Boris Johnson defended Donald Trump as the UK’s “friend and partner” as the row over the US travel ban from majority-Muslim countries deepened and Theresa May faced accusations that she was tipped off in advance about its introduction.
Amid angry scenes in the Commons, the Foreign Secretary said it was wrong to “demonise” Mr Trump for introducing the controversial ban, which has prompted widespread protests and condemnation from other world leaders.
Mr Johnson also refused to answer when asked three times if the US President told the Prime Minister that it was due to be introduced when they met last Friday, and whether she had made any criticism.
Mr Johnson ducked the question on each occasion, insisting he would not reveal the content of the “confidential conversations” in the White House.
He also refused to say whether Britain had raised any concerns before last weekend, given that Mr Trump had promised a travel ban on Muslims before he was elected.
While Mr Johnson told the House that he found the notion of discrimination based on nationality “divisive and wrong”, MPs from all parties lined up to criticise him and the Prime Minister for failing to speak out more strongly against the ban – as other world leaders have.
Veteran Labour MP Dennis Skinner compared Donald Trump to the fascism of Hitler and Mussolini, while another Labour MP, Mike Gapes, branded the Prime Minister “Theresa the Appeaser”. Another warned local schoolchildren had been refused permission to travel to the US.
But Mr Johnson replied: “I think we have got the balance just about right. It’s very, very difficult.
“We have had to be clear with our American friends and partners – but we have also had to ensure important protections for duals and for UK citizens.”
He criticised Labour MPs for “pointlessly demonising” the Trump administration, saying that their approach would put the rights of British passport-holders in danger.
On another occasion, Mr Johnson tried to reassure MPs by saying of Mr Trump: “His bark is worse than his bite.”
He insisted the planned state visit would go ahead as planned this summer, although a proposal for the President to speak to Parliament may be scrapped.
He said: “To the best of my knowledge, both Nicolae Ceausescu and Robert Mugabe have been entertained by Her Majesty the Queen, and I think most members of the House would concede that it is our duty and the right thing to do to put in preparations now for receiving our friend, our partner, and the leader of the oldest, great democracy and the most important ally we have.”
The Commons clashes came as demonstrators started to gather nearby in Downing Street – and after the petition demanding the state visit be cancelled soared close to 1.5 million signatures.
Earlier in the day, the Prime Minister rejected any calls to suspend the state visit, saying she was “very happy” to extend an invitation to the President and had no plans to rescind it.
Worldwide protests followed Mr Trump’s signing of an executive order, which halted the US refugee programme for 120 days and indefinitely banned all Syrian refugees.
It suspended the entry of all nationals from seven majority-Muslim countries – Iraq, Iran, Yemen, Sudan, Somalia, Libya and Syria – on national security grounds, the White House said.
The claim – by Channel 4 News – that Ms May was told some sort of travel ban was coming is hugely damaging, after her initial refusal to criticise the announcement on Saturday.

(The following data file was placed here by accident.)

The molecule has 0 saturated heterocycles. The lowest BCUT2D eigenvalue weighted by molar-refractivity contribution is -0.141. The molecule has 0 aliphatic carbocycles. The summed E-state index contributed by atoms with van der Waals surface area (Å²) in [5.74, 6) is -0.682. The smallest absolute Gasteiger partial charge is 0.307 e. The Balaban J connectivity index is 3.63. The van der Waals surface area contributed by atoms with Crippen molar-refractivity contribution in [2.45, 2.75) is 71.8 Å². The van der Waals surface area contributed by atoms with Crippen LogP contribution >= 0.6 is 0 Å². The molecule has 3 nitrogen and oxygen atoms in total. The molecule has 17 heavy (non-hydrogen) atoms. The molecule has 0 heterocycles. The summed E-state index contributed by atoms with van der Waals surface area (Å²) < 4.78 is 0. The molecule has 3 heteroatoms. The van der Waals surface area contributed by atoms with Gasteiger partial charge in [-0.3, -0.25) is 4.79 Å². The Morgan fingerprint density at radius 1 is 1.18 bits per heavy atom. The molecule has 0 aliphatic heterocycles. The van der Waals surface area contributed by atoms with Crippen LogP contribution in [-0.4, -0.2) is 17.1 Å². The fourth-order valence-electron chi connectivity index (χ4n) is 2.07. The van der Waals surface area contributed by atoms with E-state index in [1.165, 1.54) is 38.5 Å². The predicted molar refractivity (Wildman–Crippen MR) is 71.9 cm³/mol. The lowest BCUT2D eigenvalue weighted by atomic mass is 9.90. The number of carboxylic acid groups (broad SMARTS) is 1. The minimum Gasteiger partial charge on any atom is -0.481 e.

But, asked if it was correct, Mr Johnson told MPs: “I don’t comment on confidential conversations between the Prime Minister and the US President.
“As soon as we had a full understanding of the measures that they have brought in, we decided to intercede to get the protections that we needed.”
The Foreign Secretary also rejected some MPs’ comparisons to Hitler, saying: “I do find it distasteful to make comparisons between the elected leader of a great democracy and 1930s tyrants.”
Earlier, Mr Johnson attempted to clear up confusion about the status of dual nationals by insisting the travel ban would not affect any British passport-holder.
The US embassy in London had confirmed the executive order would make “no difference” – despite posting advice suggesting otherwise. This advice was later withdrawn.
The Foreign Secretary said: “We have received assurances from the US embassy that this executive order will make no difference to any British passport-holder, irrespective of their country of birth or whether they hold another passport."
He added: “This is not our policy, nor is it a measure that this Government would consider.
“I have already made clear our anxiety about measures that discriminate on grounds of nationality in ways that are divisive and wrong.”
However, Mr Johnson said British dual nationals had been granted an “exemption” – despite No 10 stating all dual nationals, from any country, would not be affected.
It appeared that only Canada, Australia and New Zealand – traditional America’s closest allies for information-sharing – had been given the same exemption.
Jeremy Corbyn stepped up his efforts to get the state visit invitation withdrawn, vowing to oppose “all those who fan the flames of fear at home and abroad”.
In a letter to Ms May, the Labour leader wrote: “Donald Trump should not be welcomed on a state visit to this country while he continues to propagate his anti-women, anti-Muslim and anti-Mexican policies.
“His invite should be withdrawn until the executive orders are gone and every element of them repealed. History judges us by the actions we take in opposing oppression.”
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